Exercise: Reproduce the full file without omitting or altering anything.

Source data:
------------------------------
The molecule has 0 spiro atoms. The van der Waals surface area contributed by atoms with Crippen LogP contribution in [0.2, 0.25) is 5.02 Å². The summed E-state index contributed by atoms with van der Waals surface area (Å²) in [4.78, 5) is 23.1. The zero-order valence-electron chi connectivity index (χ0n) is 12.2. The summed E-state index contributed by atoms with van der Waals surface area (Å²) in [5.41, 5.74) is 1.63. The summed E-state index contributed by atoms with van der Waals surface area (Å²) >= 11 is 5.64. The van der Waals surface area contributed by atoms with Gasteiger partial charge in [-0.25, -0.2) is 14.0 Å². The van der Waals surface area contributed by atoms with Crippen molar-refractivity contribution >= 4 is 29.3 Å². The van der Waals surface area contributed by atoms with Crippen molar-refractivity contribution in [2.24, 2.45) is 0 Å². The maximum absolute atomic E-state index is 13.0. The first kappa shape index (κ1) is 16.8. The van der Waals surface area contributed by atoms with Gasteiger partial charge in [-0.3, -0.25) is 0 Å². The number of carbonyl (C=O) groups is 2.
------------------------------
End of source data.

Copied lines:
The molecule has 0 spiro atoms. The van der Waals surface area contributed by atoms with Crippen LogP contribution in [0.2, 0.25) is 5.02 Å². The summed E-state index contributed by atoms with van der Waals surface area (Å²) in [4.78, 5) is 23.1. The zero-order valence-electron chi connectivity index (χ0n) is 12.2. The summed E-state index contributed by atoms with van der Waals surface area (Å²) in [5.41, 5.74) is 1.63. The summed E-state index contributed by atoms with van der Waals surface area (Å²) >= 11 is 5.64. The van der Waals surface area contributed by atoms with Gasteiger partial charge in [-0.25, -0.2) is 14.0 Å². The van der Waals surface area contributed by atoms with Crippen molar-refractivity contribution >= 4 is 29.3 Å². The van der Waals surface area contributed by atoms with Crippen molar-refractivity contribution in [2.24, 2.45) is 0 Å². The maximum absolute atomic E-state index is 13.0. The first kappa shape index (κ1) is 16.8. The van der Waals surface area contributed by atoms with Gasteiger partial charge in [-0.3, -0.25) is 0 Å². The number of carbonyl (C=O) groups is 2.